Closing in on seat of consciousness in the human brain

“the team investigated whether this brainstem-cortex network was functioning in another subset of patients with disorders of consciousness, including coma. Using a special type of MRI scan, the scientists found that their newly identified “consciousness network” was disrupted in patients with impaired consciousness. The findings – bolstered by data from rodent studies – suggest the network between the brainstem and these two cortical regions plays a role maintaining human consciousness.”

http://www.bidmc.org/News/PRLandingPage/2016/November/Fox-Consciousness.aspx

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Information technologist, knowledge management expert, and writer. Academic background in knowledge management, social and natural sciences, information technologies, learning, educational technologies, and philosophy. Married with one adult child who's married and has a teenage daughter.

2 thoughts on “Closing in on seat of consciousness in the human brain

  1. Yes. But, I think it is misleading to talk abut a “seat of consciousness.” That’s just journalistic marketing. Consciousness arises from a dynamic set of neural processes that is pretty much a whole brain affair. But for sure, parts of the limbic system and brainstem are heavily and necessarily involved, not just the modern human “higher” corticothalamic network, as many might like to think.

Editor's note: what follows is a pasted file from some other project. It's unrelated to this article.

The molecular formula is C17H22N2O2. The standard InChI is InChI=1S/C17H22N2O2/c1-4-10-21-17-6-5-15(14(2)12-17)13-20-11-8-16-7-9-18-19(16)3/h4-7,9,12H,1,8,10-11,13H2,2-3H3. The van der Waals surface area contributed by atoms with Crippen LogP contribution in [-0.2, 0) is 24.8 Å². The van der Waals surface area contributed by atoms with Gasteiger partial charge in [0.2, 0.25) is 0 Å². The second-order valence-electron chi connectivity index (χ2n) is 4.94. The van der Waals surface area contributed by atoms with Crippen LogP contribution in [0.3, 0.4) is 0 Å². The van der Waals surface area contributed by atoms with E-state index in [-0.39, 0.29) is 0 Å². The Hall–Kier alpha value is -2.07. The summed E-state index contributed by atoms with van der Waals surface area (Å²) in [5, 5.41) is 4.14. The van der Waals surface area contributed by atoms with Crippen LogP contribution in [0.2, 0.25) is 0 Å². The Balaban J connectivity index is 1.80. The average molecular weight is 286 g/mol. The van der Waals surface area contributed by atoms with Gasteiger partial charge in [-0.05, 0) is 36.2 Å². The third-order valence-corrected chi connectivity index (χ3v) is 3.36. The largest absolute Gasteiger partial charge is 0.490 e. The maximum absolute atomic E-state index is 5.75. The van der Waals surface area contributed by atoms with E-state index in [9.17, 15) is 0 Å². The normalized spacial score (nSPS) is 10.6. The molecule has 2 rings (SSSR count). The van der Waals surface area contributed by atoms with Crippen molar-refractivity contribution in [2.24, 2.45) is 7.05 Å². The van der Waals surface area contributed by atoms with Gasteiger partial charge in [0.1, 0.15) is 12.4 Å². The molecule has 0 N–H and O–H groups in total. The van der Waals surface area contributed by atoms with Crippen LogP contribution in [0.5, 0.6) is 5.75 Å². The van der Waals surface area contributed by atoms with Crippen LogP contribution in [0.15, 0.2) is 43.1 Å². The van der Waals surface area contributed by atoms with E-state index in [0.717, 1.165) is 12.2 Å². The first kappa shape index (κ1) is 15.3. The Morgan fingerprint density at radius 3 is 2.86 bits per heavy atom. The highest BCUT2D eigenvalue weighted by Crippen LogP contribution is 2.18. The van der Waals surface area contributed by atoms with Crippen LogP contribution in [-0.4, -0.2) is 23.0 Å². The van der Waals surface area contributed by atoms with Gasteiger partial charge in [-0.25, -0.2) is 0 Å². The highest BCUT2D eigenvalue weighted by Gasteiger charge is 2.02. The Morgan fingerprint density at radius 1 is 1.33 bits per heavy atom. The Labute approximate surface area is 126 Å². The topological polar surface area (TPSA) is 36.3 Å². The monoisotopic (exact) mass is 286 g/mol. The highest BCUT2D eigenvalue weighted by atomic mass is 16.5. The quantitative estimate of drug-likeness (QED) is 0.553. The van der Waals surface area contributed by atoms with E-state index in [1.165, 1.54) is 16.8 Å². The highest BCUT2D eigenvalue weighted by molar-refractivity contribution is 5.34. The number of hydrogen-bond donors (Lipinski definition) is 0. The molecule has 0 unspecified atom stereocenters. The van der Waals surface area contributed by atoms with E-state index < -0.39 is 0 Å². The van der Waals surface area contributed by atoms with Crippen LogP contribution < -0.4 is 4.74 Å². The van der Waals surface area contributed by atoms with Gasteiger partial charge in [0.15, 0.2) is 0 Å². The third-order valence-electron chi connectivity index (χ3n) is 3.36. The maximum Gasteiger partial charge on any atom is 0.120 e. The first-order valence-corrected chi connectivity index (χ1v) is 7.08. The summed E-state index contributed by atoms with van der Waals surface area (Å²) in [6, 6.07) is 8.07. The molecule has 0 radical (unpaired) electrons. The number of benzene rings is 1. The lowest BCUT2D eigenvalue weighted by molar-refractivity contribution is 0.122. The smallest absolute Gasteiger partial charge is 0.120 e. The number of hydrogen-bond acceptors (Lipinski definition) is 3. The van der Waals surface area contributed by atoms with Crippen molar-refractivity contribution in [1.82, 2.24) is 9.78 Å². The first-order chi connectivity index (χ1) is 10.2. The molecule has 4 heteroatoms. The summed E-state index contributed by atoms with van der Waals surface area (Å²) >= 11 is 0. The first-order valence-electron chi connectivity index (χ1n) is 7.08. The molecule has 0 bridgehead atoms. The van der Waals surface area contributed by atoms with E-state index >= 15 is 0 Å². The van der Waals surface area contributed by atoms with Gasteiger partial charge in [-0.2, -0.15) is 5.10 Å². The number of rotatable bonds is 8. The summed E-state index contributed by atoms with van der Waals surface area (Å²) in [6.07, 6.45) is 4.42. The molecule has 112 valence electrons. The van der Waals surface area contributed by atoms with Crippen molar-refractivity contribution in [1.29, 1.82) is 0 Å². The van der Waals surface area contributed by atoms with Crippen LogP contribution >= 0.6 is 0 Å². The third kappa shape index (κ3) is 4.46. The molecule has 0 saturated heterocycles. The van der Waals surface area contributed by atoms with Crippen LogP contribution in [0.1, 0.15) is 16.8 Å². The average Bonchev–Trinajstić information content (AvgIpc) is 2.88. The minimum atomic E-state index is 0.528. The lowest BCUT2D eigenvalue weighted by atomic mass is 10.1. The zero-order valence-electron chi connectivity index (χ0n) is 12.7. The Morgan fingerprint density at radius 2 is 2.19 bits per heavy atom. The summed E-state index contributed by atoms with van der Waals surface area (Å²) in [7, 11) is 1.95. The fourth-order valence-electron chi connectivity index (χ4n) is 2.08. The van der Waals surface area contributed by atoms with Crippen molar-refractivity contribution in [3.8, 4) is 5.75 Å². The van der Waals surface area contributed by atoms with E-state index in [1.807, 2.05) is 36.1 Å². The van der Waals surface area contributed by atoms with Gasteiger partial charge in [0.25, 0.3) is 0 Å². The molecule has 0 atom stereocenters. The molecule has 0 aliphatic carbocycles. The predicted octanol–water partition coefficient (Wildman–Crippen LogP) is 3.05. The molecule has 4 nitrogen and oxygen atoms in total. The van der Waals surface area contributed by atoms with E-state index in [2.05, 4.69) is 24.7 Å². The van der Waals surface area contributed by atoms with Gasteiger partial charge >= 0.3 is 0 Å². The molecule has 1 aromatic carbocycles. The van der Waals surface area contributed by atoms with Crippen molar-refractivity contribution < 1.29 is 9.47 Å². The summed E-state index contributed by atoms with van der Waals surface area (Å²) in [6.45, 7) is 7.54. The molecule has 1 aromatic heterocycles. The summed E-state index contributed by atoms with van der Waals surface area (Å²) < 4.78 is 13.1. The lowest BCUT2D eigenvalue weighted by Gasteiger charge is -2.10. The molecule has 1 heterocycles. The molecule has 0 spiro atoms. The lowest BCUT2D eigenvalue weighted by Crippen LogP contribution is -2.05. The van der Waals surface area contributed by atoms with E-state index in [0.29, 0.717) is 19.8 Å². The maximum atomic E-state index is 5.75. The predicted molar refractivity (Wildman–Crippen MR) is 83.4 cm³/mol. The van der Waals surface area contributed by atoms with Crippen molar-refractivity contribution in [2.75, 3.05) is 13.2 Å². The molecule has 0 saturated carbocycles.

Part of the reason is just historical. As a weak metaphor, that fancy new computerized furnace / refrigerated air system you just installed at home is not going to work at all without the electrical system that was installed in you house decades ago, or the semi-antiquated electrical grid regulation systems PNM uses to get electricity to your house. More interesting, and less metaphorical, there is no reason to let our “higher” thinking centers operate (usually, it would be better to be asleep) if their activities are not being strictly regulated by systems “lower” in the brain (“value systems,” sensu Gerald Edelman) that keeps them doing computations that are aimed at cleverly solving basic fitness-limiting reproductive problems. The brain is a reproductive organ, just like any organ. The brain can keep you replicating your genes, via kin selection / indirect reproduction, even if the King has decided to remove your so-called “primary reproductive organs.

    I will be out of town 11/22 – 11/27, so I guess I will miss our November meeting, with regrets. Best to all. — Paul Watson

  2. I like the furnace metaphor. If self-aware consciousness is an epiphenomenon of the entire evolved, embodied neural system, perhaps an AI would require equivalent circumstances for emergence of self-aware consciousness to become possible.

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